I'm a great admirer of MJ Young's site, though I agree that he is a bit TOO rigid in his analysis-applying his own 'replacement theory' on every movie analyzed. Then again, that's his prerogative.

    MJ Young's analysis of the BTTF movies is quiet interesting insofar as it highlights most of the logical paradoxes in the movies, BTTF2 and 3 in particular. According to Young, BTTF1 is more or less plausible as per his theory, as he believes that the timeline will eventually resolve into a self-consistent loop indistinguishable from a predestination paradox (basically, we'd end with Marty going back to 1955 and becoming the 'Calvin Klien' he'd heard about all his life!) This even answers thew age-old TP/LP argument by simply stating that Twin Pines Marty would simply cease to exist in the next iteration of the timeline and would be completely replaced by Lone Pine Marty.

    BTTF2 and 3 understandably fall apart in his analysis. He points out no less than TWO anomalies associated with Marty and Jennifer's initial trip to the future, and dismisses the whole Almanac and 1985-A subplot as being paradoxical enough to destroy time completely. And he believes the tombstone paradox would simply kill the logic of BTTF3.

    So obviously, his theory is not the best theory around to explain the logic of most time travel movies like BTTF, but it IS an interesting explanation for the creation of stable time loops.

  • Some people who are wondering "which Marty is the other one in 1955 in part II and when did he come from" should consider the following;
    This Marty seems to go through the exact same tribulations as our marty did in the first film;
    Remember when Marty sees George punch out biff in part one, he likely would have left the school and go to the clocktower immediately if not for the picture fading. Because his siblings are still faded he realizes he needs to ensure music is played to dance to. And we do see 'Marty I' still looking at the picture several times in part II. So this likely explains the so-called 'tombstomb paradox'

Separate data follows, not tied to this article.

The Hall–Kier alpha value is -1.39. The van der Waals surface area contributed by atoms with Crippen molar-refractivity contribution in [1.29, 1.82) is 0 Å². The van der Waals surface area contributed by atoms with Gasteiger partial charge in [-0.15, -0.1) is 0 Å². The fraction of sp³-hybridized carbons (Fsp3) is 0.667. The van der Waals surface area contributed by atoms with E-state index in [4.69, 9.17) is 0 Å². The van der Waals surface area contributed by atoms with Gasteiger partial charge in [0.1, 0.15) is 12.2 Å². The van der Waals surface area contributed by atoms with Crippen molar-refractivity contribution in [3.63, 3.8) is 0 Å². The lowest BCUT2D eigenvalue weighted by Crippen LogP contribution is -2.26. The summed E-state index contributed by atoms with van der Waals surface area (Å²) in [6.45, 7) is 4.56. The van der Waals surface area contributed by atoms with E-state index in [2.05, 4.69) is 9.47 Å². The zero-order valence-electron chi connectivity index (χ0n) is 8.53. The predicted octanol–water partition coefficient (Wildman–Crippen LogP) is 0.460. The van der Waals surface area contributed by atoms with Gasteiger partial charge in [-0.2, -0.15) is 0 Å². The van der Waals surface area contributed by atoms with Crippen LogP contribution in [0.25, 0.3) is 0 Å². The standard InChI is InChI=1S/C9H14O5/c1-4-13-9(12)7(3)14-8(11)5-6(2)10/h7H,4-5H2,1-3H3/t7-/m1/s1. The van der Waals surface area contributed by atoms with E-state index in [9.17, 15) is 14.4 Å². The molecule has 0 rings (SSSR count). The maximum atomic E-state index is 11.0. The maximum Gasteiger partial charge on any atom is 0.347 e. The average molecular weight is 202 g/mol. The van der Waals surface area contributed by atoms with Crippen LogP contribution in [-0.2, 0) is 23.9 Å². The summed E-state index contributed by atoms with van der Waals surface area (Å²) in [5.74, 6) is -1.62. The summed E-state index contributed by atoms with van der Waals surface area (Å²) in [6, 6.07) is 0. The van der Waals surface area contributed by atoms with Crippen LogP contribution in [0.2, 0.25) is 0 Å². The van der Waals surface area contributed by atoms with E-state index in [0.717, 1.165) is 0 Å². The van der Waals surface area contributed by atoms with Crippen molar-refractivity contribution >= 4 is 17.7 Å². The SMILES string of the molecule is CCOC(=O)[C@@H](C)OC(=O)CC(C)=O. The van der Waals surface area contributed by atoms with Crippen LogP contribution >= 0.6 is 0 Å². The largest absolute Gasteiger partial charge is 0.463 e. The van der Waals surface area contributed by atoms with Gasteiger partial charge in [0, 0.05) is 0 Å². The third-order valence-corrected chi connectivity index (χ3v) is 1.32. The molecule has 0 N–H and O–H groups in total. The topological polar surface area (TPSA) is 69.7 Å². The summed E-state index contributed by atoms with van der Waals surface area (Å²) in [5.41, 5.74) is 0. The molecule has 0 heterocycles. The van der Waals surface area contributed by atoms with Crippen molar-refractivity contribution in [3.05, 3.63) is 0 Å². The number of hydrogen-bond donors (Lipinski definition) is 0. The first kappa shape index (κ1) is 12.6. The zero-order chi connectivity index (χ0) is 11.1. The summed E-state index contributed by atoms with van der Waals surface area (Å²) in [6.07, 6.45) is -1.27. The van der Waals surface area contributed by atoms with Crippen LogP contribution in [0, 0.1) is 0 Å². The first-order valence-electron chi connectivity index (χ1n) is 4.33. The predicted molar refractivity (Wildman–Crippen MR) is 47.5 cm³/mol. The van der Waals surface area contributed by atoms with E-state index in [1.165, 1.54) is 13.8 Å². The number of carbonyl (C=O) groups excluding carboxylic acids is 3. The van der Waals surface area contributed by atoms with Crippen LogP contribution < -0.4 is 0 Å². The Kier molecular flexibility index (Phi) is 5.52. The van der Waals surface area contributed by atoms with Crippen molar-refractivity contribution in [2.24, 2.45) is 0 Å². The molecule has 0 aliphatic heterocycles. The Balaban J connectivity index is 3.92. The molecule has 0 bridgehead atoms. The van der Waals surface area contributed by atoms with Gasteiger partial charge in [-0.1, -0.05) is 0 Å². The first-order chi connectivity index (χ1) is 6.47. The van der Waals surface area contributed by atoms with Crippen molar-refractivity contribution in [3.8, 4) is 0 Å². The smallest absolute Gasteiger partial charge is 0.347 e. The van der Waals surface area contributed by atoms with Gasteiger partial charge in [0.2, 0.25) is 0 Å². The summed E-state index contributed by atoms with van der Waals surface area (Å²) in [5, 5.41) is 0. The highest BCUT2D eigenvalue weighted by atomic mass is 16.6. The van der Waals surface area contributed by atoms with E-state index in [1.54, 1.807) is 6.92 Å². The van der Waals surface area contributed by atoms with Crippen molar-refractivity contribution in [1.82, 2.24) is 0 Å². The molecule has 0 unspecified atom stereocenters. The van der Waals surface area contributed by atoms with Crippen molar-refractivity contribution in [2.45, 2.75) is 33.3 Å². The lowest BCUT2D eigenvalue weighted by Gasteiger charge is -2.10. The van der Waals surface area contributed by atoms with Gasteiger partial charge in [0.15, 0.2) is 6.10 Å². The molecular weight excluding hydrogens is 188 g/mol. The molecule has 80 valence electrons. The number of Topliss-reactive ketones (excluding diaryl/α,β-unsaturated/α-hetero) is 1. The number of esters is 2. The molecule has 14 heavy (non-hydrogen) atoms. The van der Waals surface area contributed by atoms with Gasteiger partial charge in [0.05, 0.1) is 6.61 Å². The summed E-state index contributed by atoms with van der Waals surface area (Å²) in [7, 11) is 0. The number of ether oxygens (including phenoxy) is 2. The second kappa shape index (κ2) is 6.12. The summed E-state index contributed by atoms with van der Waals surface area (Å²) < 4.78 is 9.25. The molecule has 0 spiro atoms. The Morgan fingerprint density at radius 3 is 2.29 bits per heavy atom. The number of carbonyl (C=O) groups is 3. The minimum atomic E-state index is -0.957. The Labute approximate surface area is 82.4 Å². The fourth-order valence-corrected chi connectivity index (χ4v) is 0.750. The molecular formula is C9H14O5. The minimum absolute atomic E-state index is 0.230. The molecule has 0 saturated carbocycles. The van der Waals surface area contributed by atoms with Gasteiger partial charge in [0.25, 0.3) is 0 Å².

• @Michael J Fox is Canadian said: Some people who are wondering "which Marty is the other one in 1955 in part II and when did he come from" should consider the following;
    This Marty seems to go through the exact same tribulations as our marty did in the first film;
    Remember when Marty sees George punch out biff in part one, he likely would have left the school and go to the clocktower immediately if not for the picture fading. Because his siblings are still faded he realizes he needs to ensure music is played to dance to. And we do see 'Marty I' still looking at the picture several times in part II. So this likely explains the so-called 'tombstomb paradox'

    Agreed. I've often believed that the fact that BTTF1 Marty's photograph of his siblings was ALSO obviously fading in BTTF2 indicates that he is Twin Pines Marty.

    In fact, the way I rationalize it, in BTTF2, 'our' Marty is Lone Pine Marty and the other Marty is still Twin Pines Marty. Because our Marty is Lone Pine Marty, he doesn't start fading when George and Lorraine almost don't kiss, because their almost not kissing before they finally do owing to Twin Pines Marty is the way HIS personal timeline is supposed to be! Whereas George and Lorraine almost not kissing is NOT part of Twin Pines Marty's personal timeline, and so his existence is endangered. The moment George and Lorraine DO kiss, Twin Pines Marty essentially becomes Lone Pine Marty in terms of causality. But the 'original' Marty in 1955 in BTTF2 is definetly Twin Pines Marty in terms of memory.

    MJ Young doesn't factor this into his discussion because he simply dismisses the fading photographs/newspapers as being too 'unrealistic' (well, he's right...but they're damn realistic when it comes to BTTF's own 'rules')

  • In the Citizen Brown timeline, Artie stood up to Kid, but George did not stand up to Biff.

  • @BttF_LttP said: In the Citizen Brown timeline, Artie stood up to Kid, but George did not stand up to Biff.

    Not sure the relevance of that here lol but yes you are right, George claims he does not stand up to Biff in episode 3. And it does make sense as george and lorraine act more like they did in the first timeline. Lorraines drinking, she doesn't get along with George, he's a peeping tom (to a different extent though).

  • @Michael J Fox is Canadian said: Not sure the relevance of that here lol but yes you are right, George claims he does not stand up to Biff in episode 3. And it does make sense as george and lorraine act more like they did in the first timeline. Lorraines drinking, she doesn't get along with George, he's a peeping tom (to a different extent though).

    The real reason George and Lorraine reverted back to their TP versions is because Marty's original 1955 trip was erased from the timeline. This is explicitly stated by Marty in Episode 3.